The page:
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Software patents hold back progress -- even in healthcare

by Donald Robertson Contributions Published on Jun 22, 2020 01:49 PM
Lifesaving technology should belong to everyone, but the United States Patent & Trademark Office (USPTO) is working day and night to restrict access, even during a global pandemic.

On Friday May 8th, the USPTO announced the COVID-19 Prioritized Examination Pilot Program. Doctored up to look like a helpful response to a global pandemic, it's actually the exact opposite. Under the program, the USPTO will waive some fees associated with accelerated application review for patents on works that require US Food and Drug Administration (FDA) approval. They'll also work to try and get these applications granted within six months. These changes will make it easier and faster for people to gain patents on any technology related to the pandemic, including patents on software. It's not in our scope to determine the impact of other kinds of patents, but we know specifically that they are terrible for software, and at a time where software is critical to saving lives, expediting software patent applications will only cause harm.

To be clear, this program does not speed up FDA approval, or help to get lifesaving technology to the people who need it most. It doesn't create supply chains or help fund the development of medical technologies and software. All it does is make it easier for someone to "own" that technology, to make it quicker and cheaper to restrict others from implementing and sharing tools that people need to survive. It rushes the patent application process so that someone could be able to sue others trying to save seriously ill patients around the world before the global pandemic is over.

While the crisis was unfurling, the GNOME Foundation was still expending resources fighting off a patent suit started in 2019. On May 20, 2020, the GNOME Foundation succeeding in securing a release and covenant not to sue from the patent aggressor for all software released under a free license. This was a major win for software freedom that took months and months to realize. But the threat remains, and the only reason someone would need to get their patent granted sooner is because they want to start their lawsuits sooner, to disrupt the flow of medical technology in order to siphon off profits from those seeking to alleviate the worst pandemic in a century.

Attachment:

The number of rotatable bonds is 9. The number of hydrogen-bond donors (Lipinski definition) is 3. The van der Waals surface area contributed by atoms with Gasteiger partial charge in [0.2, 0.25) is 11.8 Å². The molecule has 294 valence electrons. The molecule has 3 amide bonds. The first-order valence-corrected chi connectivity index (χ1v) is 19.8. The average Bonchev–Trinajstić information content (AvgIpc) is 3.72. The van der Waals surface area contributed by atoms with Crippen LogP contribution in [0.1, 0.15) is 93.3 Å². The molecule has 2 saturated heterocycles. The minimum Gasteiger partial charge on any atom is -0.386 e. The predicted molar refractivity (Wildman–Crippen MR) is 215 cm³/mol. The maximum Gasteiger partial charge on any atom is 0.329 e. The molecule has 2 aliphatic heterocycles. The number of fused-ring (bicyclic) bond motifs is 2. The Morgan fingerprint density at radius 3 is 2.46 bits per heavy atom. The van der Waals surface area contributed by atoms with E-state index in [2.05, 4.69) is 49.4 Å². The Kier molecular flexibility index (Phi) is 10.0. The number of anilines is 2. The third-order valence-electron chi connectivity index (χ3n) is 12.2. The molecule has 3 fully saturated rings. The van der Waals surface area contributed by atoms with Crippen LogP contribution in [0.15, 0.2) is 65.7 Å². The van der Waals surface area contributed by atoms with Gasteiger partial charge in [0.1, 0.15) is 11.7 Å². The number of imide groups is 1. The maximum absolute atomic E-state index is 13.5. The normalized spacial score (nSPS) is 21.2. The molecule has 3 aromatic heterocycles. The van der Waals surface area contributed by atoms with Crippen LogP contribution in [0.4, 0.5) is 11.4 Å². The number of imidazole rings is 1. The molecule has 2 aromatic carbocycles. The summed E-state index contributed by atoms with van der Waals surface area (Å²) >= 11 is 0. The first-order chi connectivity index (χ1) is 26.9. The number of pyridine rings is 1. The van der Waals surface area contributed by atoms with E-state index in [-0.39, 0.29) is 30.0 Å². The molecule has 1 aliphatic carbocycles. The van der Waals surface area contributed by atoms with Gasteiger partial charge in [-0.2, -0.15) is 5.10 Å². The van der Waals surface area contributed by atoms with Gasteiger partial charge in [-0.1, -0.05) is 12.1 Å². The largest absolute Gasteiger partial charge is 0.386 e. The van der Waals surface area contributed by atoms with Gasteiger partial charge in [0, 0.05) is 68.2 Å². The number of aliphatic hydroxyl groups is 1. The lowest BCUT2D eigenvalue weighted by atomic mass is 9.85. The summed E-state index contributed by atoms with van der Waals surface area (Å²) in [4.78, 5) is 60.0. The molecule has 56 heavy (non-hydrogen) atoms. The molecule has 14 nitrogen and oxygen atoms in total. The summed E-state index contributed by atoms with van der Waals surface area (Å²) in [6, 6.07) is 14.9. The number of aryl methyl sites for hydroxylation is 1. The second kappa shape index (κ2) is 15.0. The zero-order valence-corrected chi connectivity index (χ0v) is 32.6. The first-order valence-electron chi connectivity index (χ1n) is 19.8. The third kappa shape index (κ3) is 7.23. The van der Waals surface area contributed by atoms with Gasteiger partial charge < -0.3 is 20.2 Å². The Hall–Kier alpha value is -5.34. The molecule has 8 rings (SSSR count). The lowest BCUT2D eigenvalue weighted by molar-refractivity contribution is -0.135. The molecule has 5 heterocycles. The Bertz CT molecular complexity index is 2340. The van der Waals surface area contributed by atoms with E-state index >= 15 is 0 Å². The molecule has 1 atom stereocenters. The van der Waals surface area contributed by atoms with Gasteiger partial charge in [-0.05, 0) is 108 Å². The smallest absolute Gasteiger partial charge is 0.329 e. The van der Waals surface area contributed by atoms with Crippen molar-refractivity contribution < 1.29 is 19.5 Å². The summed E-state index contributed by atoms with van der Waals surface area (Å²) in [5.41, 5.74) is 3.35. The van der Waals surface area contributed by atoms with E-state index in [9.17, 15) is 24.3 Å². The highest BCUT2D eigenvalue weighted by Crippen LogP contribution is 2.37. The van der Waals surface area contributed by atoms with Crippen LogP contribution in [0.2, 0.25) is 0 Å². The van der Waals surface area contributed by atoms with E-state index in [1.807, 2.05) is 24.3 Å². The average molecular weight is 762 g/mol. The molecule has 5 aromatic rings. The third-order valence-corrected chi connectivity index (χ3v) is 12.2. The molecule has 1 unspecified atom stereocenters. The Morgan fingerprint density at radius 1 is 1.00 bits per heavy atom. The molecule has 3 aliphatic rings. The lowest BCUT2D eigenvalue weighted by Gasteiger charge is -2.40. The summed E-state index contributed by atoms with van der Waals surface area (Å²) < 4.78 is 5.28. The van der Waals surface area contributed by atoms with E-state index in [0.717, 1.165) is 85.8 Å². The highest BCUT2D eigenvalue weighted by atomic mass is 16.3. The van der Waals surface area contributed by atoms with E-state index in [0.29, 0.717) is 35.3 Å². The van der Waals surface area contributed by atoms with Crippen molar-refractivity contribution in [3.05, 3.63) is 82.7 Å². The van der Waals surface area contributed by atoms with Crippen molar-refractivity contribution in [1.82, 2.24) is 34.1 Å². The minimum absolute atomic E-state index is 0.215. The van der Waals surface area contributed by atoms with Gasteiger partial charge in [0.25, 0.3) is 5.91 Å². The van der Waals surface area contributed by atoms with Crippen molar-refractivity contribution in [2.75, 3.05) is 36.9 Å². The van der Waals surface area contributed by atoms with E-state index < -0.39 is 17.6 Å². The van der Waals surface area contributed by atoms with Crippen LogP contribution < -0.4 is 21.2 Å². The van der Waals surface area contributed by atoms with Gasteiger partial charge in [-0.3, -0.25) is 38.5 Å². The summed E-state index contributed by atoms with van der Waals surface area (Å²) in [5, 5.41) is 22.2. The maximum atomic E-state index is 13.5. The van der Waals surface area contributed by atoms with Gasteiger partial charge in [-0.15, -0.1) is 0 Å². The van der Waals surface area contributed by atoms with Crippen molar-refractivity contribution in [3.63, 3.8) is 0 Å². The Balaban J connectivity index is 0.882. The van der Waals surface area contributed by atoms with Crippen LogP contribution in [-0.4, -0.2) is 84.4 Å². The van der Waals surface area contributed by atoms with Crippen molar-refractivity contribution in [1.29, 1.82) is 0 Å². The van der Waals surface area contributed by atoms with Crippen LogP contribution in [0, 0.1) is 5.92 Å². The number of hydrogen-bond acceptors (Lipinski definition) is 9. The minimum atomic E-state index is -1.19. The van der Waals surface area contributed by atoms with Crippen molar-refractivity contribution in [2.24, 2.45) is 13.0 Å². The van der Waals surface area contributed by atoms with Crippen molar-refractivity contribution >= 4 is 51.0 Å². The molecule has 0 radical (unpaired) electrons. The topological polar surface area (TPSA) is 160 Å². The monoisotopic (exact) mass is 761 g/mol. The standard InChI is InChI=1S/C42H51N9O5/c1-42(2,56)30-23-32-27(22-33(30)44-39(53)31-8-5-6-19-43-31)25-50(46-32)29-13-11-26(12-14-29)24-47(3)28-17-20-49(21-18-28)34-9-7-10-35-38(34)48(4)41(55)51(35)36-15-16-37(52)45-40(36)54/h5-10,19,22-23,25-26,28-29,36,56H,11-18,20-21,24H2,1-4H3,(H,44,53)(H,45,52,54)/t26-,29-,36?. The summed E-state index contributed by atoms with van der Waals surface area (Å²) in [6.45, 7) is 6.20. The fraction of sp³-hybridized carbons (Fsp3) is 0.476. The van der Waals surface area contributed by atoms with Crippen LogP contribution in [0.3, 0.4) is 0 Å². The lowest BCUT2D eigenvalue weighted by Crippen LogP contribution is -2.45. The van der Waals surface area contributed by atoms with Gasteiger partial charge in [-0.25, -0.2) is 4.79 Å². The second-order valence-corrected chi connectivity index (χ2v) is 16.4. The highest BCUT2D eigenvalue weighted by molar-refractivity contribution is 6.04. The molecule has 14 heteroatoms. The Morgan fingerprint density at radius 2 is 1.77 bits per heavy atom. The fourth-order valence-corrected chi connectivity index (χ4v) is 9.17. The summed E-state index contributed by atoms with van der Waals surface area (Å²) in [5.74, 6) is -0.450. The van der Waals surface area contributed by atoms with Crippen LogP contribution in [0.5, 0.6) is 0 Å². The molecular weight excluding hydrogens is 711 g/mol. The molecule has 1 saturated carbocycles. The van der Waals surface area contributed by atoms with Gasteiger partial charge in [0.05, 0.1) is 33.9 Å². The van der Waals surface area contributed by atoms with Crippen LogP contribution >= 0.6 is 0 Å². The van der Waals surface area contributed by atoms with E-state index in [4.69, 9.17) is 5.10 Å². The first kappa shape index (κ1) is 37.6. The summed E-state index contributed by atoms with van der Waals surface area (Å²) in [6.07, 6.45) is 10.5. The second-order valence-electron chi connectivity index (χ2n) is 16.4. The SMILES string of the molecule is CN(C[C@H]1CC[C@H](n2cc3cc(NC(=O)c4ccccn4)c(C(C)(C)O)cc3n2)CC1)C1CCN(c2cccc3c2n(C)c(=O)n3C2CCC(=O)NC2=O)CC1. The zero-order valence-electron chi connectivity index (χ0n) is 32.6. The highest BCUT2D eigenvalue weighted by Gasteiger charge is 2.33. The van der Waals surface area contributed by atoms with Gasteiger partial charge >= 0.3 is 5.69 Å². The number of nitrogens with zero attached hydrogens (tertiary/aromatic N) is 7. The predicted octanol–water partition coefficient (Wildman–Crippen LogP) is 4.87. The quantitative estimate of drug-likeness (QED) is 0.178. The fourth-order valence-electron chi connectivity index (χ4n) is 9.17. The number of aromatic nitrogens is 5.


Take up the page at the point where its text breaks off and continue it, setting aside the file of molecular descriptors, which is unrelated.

Taken together with a recently released report from the USPTO patting themselves on the back for ignoring the US Supreme Court in order to increase the number of software patents, it's clear that the USPTO views its mandate as requiring them to crank out as many patents as they possibly can. In Alice v. CLS Bank, the US Supreme Court limited the patent eligibility of software implemented on a general purpose computer. As the USPTO report stated, this increased the number of patent applications receiving initial rejections. So last year the USPTO released "guidance" that weakened those limitations, and now the number of software patents speeding through its pipeline has increased once again.

Even in normal times, increasing software patent restriction is harmful to everyone. Software patents threaten all developers, putting them in the line of fire for ruinous lawsuits simply for creating and sharing their own code. Until the day when we can completely end all software patents, we should be reducing the harm done, not coming up with programs and guidance to accelerate the damage. But in the midst of a global crisis where hundreds of thousands have already died, where supply chains for medical technology are stretched beyond limits, creating a cheaper and easier fast track for causing further patent disruption is downright criminal.

While the USPTO is pretending to help with the response to COVID-19, it is actually throwing a supercharged wrench into the gears of medical supply distribution, so we the people have to come up with our own response that actually helps. Software patents cut people off from one another, but if we're going to respond adequately and humanely to this crisis, we need to all work together. That is why we are asking you to join our COVID-19 Response Team on the Free Software Directory. The Free Software Directory is a volunteer-run catalog of over 16,000 free software packages. It helps users to find software that they can modify and share with their friends. The ethics of free software are more important than ever, and we need to help people gain access to software that respects their rights. On the COVID-19 Response Team, we're directing our efforts towards ensuring that everyone has access to medical software, 3D printing designs of medical technology, and other tools that will be useful in the fight against this global pandemic. You can jump in and start working right away, or join us every Friday from 12 pm to 3pm EDT in the #fsf irc channel on Freenode.

Software patents are another kind of disease, and the USPTO has decided to become a super-spreader of that infection, which will in turn worsen the physical infections. Join together with us to fight back. We hope to see you every Friday, but here are some other ways that you can help:

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